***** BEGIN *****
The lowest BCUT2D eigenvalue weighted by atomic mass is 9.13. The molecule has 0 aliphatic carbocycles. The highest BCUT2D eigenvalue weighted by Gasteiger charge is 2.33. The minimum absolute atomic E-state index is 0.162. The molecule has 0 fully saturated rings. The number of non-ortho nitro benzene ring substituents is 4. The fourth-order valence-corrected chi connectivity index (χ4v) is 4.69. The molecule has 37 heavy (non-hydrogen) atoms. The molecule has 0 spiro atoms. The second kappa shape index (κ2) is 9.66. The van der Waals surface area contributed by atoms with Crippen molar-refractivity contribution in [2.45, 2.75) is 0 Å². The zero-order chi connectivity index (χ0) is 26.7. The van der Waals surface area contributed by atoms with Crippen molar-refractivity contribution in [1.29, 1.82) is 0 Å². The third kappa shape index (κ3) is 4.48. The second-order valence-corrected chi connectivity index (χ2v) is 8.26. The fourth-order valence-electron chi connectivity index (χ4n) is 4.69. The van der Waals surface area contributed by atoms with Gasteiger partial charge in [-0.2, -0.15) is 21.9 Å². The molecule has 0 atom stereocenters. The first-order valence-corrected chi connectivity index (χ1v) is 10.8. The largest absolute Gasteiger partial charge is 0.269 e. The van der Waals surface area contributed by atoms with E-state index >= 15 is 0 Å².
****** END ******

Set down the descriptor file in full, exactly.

The lowest BCUT2D eigenvalue weighted by atomic mass is 9.13. The molecule has 0 aliphatic carbocycles. The highest BCUT2D eigenvalue weighted by Gasteiger charge is 2.33. The minimum absolute atomic E-state index is 0.162. The molecule has 0 fully saturated rings. The number of non-ortho nitro benzene ring substituents is 4. The fourth-order valence-corrected chi connectivity index (χ4v) is 4.69. The molecule has 37 heavy (non-hydrogen) atoms. The molecule has 0 spiro atoms. The second kappa shape index (κ2) is 9.66. The van der Waals surface area contributed by atoms with Crippen molar-refractivity contribution in [2.45, 2.75) is 0 Å². The zero-order chi connectivity index (χ0) is 26.7. The van der Waals surface area contributed by atoms with Crippen molar-refractivity contribution in [1.29, 1.82) is 0 Å². The third kappa shape index (κ3) is 4.48. The second-order valence-corrected chi connectivity index (χ2v) is 8.26. The fourth-order valence-electron chi connectivity index (χ4n) is 4.69. The van der Waals surface area contributed by atoms with Gasteiger partial charge in [-0.2, -0.15) is 21.9 Å². The molecule has 0 atom stereocenters. The first-order valence-corrected chi connectivity index (χ1v) is 10.8. The largest absolute Gasteiger partial charge is 0.269 e. The van der Waals surface area contributed by atoms with E-state index >= 15 is 0 Å².